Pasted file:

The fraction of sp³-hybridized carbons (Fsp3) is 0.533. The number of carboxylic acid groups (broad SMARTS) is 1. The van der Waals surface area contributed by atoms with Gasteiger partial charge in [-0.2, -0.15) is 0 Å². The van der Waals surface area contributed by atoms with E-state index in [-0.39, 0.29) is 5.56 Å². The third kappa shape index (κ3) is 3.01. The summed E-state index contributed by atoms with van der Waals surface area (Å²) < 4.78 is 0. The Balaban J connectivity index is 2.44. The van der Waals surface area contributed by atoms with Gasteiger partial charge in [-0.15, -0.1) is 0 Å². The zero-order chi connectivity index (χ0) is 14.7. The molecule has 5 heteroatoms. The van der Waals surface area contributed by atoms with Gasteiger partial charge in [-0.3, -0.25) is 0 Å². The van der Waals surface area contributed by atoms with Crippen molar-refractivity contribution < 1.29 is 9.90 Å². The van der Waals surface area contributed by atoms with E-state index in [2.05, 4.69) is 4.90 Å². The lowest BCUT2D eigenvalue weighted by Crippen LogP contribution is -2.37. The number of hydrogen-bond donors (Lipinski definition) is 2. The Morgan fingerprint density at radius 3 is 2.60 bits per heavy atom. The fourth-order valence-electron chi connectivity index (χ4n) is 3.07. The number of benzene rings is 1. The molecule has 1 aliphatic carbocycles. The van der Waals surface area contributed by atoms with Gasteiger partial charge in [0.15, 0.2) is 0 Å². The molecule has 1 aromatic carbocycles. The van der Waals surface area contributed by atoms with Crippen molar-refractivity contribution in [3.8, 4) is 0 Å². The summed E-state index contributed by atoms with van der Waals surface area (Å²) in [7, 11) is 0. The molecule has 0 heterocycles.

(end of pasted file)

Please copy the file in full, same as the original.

The fraction of sp³-hybridized carbons (Fsp3) is 0.533. The number of carboxylic acid groups (broad SMARTS) is 1. The van der Waals surface area contributed by atoms with Gasteiger partial charge in [-0.2, -0.15) is 0 Å². The van der Waals surface area contributed by atoms with E-state index in [-0.39, 0.29) is 5.56 Å². The third kappa shape index (κ3) is 3.01. The summed E-state index contributed by atoms with van der Waals surface area (Å²) < 4.78 is 0. The Balaban J connectivity index is 2.44. The van der Waals surface area contributed by atoms with Gasteiger partial charge in [-0.15, -0.1) is 0 Å². The zero-order chi connectivity index (χ0) is 14.7. The molecule has 5 heteroatoms. The van der Waals surface area contributed by atoms with Gasteiger partial charge in [-0.3, -0.25) is 0 Å². The van der Waals surface area contributed by atoms with Crippen molar-refractivity contribution < 1.29 is 9.90 Å². The van der Waals surface area contributed by atoms with E-state index in [2.05, 4.69) is 4.90 Å². The lowest BCUT2D eigenvalue weighted by Crippen LogP contribution is -2.37. The number of hydrogen-bond donors (Lipinski definition) is 2. The Morgan fingerprint density at radius 3 is 2.60 bits per heavy atom. The fourth-order valence-electron chi connectivity index (χ4n) is 3.07. The number of benzene rings is 1. The molecule has 1 aliphatic carbocycles. The van der Waals surface area contributed by atoms with Gasteiger partial charge in [0.15, 0.2) is 0 Å². The molecule has 1 aromatic carbocycles. The van der Waals surface area contributed by atoms with Crippen molar-refractivity contribution in [3.8, 4) is 0 Å². The summed E-state index contributed by atoms with van der Waals surface area (Å²) in [7, 11) is 0. The molecule has 0 heterocycles.